New York Attorney General Letitia James said 46 other attorneys general have joined her antitrust investigation into Facebook, adding more legal firepower to a potential lawsuit.
The Federal Trade Commission and the Department of Justice have already opened antitrust investigations. At a Wall Street Journal conference in Laguna Beach, the DOJ’s antitrust chief said that the breakup of Facebook and other tech giants is “perfectly on the table.”
As New York’s investigation continues, “We will use every investigative tool at our disposal to determine whether Facebook’s actions stifled competition and put users at risk,” James said in a statement Tuesday. Xavier Becerra, the attorney general of California, where Facebook is based, is not part of her investigation.
Will Castleberry, Facebook’s VP of state and local policy, said that “people have multiple choices for every one of the services we provide. We understand that if we stop innovating, people can easily leave our platform. This underscores the competition we face, not only in the U.S. but around the globe. We will work constructively with state attorneys general and we welcome a conversation with policymakers about the competitive environment in which we operate.”
With clouds gathering on the horizon, shares in the social networking giant slumped 4% to end Tuesday’s session at $182.34. They have remained remarkably resilient in 2019 despite regular doses of downbeat news, rising 32% as the company continues to deliver strong financial results. Facebook will report its third-quarter earnings on October 30 and many analysts are looking for it to provide an upside surprise.
Issues across a wide spectrum have hit Facebook in recent days, everything from the bumpy rollout of its Libra currency to riots in Bangladesh linked to a Facebook post to continuing heat over the company’s role in elections. Last week, at Georgetown University, founder and CEO Mark Zuckerberg doubled down on the company’s plan to continue carrying political content.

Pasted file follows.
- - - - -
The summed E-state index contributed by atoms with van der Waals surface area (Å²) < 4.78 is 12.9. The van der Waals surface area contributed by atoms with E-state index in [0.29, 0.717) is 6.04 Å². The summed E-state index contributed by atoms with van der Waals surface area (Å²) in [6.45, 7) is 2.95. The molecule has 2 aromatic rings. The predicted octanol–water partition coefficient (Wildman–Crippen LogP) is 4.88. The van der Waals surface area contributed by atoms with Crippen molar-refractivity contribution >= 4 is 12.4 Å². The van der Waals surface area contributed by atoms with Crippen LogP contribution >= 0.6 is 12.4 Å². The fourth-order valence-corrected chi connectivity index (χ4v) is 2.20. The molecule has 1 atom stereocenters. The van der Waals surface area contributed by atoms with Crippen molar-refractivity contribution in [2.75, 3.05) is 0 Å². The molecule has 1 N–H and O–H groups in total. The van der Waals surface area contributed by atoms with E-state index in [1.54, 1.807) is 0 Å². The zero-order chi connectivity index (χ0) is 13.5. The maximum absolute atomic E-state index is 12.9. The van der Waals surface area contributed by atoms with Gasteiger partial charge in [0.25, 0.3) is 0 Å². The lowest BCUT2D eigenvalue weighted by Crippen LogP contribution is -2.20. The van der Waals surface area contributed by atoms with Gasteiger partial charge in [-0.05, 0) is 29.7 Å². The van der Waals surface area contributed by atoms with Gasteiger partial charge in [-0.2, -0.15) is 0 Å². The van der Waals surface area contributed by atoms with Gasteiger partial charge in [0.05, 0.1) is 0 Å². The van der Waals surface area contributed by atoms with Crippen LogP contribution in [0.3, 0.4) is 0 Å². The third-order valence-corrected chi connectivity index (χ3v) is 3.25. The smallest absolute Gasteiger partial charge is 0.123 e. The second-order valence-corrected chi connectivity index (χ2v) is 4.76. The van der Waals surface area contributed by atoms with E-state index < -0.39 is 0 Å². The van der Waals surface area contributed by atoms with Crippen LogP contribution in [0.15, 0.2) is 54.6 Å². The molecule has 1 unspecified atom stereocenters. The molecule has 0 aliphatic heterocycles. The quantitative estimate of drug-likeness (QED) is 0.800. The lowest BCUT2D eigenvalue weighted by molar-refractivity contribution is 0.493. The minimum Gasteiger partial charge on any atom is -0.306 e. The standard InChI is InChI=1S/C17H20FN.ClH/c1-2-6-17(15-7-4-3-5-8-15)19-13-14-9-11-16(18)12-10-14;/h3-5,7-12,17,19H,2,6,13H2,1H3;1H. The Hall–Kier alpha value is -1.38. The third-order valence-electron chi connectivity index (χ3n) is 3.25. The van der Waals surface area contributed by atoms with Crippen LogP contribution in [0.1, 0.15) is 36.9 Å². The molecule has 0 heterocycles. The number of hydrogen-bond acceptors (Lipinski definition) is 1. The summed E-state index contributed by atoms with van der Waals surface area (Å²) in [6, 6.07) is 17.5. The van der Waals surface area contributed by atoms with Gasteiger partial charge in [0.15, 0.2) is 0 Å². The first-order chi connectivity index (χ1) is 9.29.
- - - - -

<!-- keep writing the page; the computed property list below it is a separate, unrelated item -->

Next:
At Tuesday’s Wall Street Journal Tech Live conference, DOJ antitrust chief Makan Delrahim said regulators will assess consumer harm but not look to punish companies strictly according to size. “Big is not bad,” he said. “Big behaving badly is bad.”
Sen. Elizabeth Warren (D-Mass.) has called for Facebook to be broken up, while other 2020 presidential candidates have criticized the platform’s data and privacy practices.
As the company has become a political target on many fronts, Zuckerberg has been on a media blitz, sitting for an interview last week with Fox News’ Dana Perino, and on Monday with NBC News’ Lester Holt.
Zuckerberg has defended the company’s decision to let political ads on its platform without fact checking, as a number of broadcast and cable outlets do.
“I believe that it is important for people to be able to hear and see what politicians are saying,” Zuckerberg told Holt. “I think that when they do that, that speech will be heavily scrutinized by other journalists, other people.”
Facebook Chief Technology Officer Mike Schroepfer said at the Journal conference that political ads are “not a big part of our business” and “probably not worth the scrutiny and the criticism we’re getting for it.” Even so, Facebook is committed to smoothing out its process with the goal of serving as a viable and democratic alternative to vastly more expensive TV buys. “We’re working through this live and with the public,” he said.
Zuckerberg told Holt he is “confident” in the platform’s effort to take down content that are disguised attempts by foreign actors to interfere in another country’s elections. On Monday, the company announced that it had taken down four separate networks of accounts, including ones that were linked to Russia and that attacked former Vice President Joe Biden.
“That we’ve been able to proactively identify [the fake accounts] and take them down is somewhat of a signal that our systems are much more advanced now than they have been in the past,” Zuckerberg said.
After the announcement, Biden sent out a fundraising tweet, saying, “The Russian trolls are back — and this time, they’re going after my campaign. We cannot let 2016 repeat itself.” He’ll be sitting down with CBS News anchor Norah O’Donnell for an interview on 60 Minutes this Sunday, and Facebook will be among the topics.
Zuckerberg will be in the spotlight again on Wednesday, when he testifies before the House Financial Services Committee about its plans for a cryptocurrency, Libra.